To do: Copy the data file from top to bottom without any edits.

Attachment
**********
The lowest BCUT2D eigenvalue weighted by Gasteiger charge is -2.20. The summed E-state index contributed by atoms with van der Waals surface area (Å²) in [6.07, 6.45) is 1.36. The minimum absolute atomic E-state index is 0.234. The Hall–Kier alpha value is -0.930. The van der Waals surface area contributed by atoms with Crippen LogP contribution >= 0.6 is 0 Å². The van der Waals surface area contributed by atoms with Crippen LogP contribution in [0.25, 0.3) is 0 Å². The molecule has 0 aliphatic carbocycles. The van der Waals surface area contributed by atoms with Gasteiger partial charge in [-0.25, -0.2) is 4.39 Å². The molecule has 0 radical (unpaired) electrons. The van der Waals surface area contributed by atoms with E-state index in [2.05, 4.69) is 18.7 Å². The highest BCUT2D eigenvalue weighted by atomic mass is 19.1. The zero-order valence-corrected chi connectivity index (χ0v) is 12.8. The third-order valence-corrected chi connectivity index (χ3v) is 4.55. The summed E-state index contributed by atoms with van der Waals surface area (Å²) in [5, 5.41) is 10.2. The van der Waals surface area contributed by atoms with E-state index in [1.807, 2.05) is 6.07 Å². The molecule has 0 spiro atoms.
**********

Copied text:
The lowest BCUT2D eigenvalue weighted by Gasteiger charge is -2.20. The summed E-state index contributed by atoms with van der Waals surface area (Å²) in [6.07, 6.45) is 1.36. The minimum absolute atomic E-state index is 0.234. The Hall–Kier alpha value is -0.930. The van der Waals surface area contributed by atoms with Crippen LogP contribution >= 0.6 is 0 Å². The van der Waals surface area contributed by atoms with Crippen LogP contribution in [0.25, 0.3) is 0 Å². The molecule has 0 aliphatic carbocycles. The van der Waals surface area contributed by atoms with Gasteiger partial charge in [-0.25, -0.2) is 4.39 Å². The molecule has 0 radical (unpaired) electrons. The van der Waals surface area contributed by atoms with E-state index in [2.05, 4.69) is 18.7 Å². The highest BCUT2D eigenvalue weighted by atomic mass is 19.1. The zero-order valence-corrected chi connectivity index (χ0v) is 12.8. The third-order valence-corrected chi connectivity index (χ3v) is 4.55. The summed E-state index contributed by atoms with van der Waals surface area (Å²) in [5, 5.41) is 10.2. The van der Waals surface area contributed by atoms with E-state index in [1.807, 2.05) is 6.07 Å². The molecule has 0 spiro atoms.